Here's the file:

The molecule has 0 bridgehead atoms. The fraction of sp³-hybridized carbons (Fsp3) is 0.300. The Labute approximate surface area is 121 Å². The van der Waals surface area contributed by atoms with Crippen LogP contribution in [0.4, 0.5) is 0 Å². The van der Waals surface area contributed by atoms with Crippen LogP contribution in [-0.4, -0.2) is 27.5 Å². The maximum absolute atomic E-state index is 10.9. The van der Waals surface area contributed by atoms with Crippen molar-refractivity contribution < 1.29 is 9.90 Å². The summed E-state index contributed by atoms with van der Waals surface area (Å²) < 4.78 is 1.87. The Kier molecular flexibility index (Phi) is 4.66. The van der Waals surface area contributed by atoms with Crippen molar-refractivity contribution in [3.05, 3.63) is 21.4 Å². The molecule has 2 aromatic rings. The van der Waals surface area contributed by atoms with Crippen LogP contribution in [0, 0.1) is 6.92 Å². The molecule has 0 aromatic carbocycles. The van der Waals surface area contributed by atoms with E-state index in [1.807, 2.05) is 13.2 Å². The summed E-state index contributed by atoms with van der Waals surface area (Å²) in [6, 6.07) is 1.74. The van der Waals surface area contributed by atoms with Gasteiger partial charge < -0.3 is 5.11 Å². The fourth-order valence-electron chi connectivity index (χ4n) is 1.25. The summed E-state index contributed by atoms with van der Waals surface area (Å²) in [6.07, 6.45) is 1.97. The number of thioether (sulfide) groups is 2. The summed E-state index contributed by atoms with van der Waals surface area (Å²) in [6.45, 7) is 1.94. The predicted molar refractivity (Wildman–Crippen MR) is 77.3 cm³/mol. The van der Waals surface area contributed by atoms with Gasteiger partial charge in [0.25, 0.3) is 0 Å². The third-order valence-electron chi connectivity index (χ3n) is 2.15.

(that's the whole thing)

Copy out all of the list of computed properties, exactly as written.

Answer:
The molecule has 0 bridgehead atoms. The fraction of sp³-hybridized carbons (Fsp3) is 0.300. The Labute approximate surface area is 121 Å². The van der Waals surface area contributed by atoms with Crippen LogP contribution in [0.4, 0.5) is 0 Å². The van der Waals surface area contributed by atoms with Crippen LogP contribution in [-0.4, -0.2) is 27.5 Å². The maximum absolute atomic E-state index is 10.9. The van der Waals surface area contributed by atoms with Crippen molar-refractivity contribution < 1.29 is 9.90 Å². The summed E-state index contributed by atoms with van der Waals surface area (Å²) < 4.78 is 1.87. The Kier molecular flexibility index (Phi) is 4.66. The van der Waals surface area contributed by atoms with Crippen molar-refractivity contribution in [3.05, 3.63) is 21.4 Å². The molecule has 2 aromatic rings. The van der Waals surface area contributed by atoms with Crippen LogP contribution in [0, 0.1) is 6.92 Å². The molecule has 0 aromatic carbocycles. The van der Waals surface area contributed by atoms with E-state index in [1.807, 2.05) is 13.2 Å². The summed E-state index contributed by atoms with van der Waals surface area (Å²) in [6, 6.07) is 1.74. The van der Waals surface area contributed by atoms with Gasteiger partial charge < -0.3 is 5.11 Å². The fourth-order valence-electron chi connectivity index (χ4n) is 1.25. The summed E-state index contributed by atoms with van der Waals surface area (Å²) in [6.07, 6.45) is 1.97. The number of thioether (sulfide) groups is 2. The summed E-state index contributed by atoms with van der Waals surface area (Å²) in [6.45, 7) is 1.94. The predicted molar refractivity (Wildman–Crippen MR) is 77.3 cm³/mol. The van der Waals surface area contributed by atoms with Gasteiger partial charge in [0.25, 0.3) is 0 Å². The third-order valence-electron chi connectivity index (χ3n) is 2.15.